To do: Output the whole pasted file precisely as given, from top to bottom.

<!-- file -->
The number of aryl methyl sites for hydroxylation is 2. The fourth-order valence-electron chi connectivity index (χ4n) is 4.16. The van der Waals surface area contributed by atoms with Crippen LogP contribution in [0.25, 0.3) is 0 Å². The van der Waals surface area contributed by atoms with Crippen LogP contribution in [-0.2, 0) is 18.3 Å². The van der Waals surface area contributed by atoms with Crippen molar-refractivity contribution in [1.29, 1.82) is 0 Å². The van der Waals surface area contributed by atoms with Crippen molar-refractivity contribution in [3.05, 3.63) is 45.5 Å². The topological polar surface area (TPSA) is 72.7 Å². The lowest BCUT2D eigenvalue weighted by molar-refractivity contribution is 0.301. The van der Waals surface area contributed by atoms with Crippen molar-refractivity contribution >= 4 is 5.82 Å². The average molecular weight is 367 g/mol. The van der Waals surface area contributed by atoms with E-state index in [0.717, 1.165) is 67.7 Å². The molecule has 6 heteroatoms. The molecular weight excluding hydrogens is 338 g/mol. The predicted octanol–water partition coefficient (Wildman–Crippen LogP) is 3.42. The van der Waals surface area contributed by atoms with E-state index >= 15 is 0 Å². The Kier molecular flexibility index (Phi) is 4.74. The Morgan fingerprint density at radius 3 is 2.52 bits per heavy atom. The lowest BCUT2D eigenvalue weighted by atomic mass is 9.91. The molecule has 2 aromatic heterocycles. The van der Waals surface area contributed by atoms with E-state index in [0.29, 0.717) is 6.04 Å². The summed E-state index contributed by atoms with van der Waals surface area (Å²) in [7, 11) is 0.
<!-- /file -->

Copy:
The number of aryl methyl sites for hydroxylation is 2. The fourth-order valence-electron chi connectivity index (χ4n) is 4.16. The van der Waals surface area contributed by atoms with Crippen LogP contribution in [0.25, 0.3) is 0 Å². The van der Waals surface area contributed by atoms with Crippen LogP contribution in [-0.2, 0) is 18.3 Å². The van der Waals surface area contributed by atoms with Crippen molar-refractivity contribution in [1.29, 1.82) is 0 Å². The van der Waals surface area contributed by atoms with Crippen molar-refractivity contribution in [3.05, 3.63) is 45.5 Å². The topological polar surface area (TPSA) is 72.7 Å². The lowest BCUT2D eigenvalue weighted by molar-refractivity contribution is 0.301. The van der Waals surface area contributed by atoms with Crippen molar-refractivity contribution >= 4 is 5.82 Å². The average molecular weight is 367 g/mol. The van der Waals surface area contributed by atoms with E-state index in [0.717, 1.165) is 67.7 Å². The molecule has 6 heteroatoms. The molecular weight excluding hydrogens is 338 g/mol. The predicted octanol–water partition coefficient (Wildman–Crippen LogP) is 3.42. The van der Waals surface area contributed by atoms with E-state index >= 15 is 0 Å². The Kier molecular flexibility index (Phi) is 4.74. The Morgan fingerprint density at radius 3 is 2.52 bits per heavy atom. The lowest BCUT2D eigenvalue weighted by atomic mass is 9.91. The molecule has 2 aromatic heterocycles. The van der Waals surface area contributed by atoms with E-state index in [0.29, 0.717) is 6.04 Å². The summed E-state index contributed by atoms with van der Waals surface area (Å²) in [7, 11) is 0.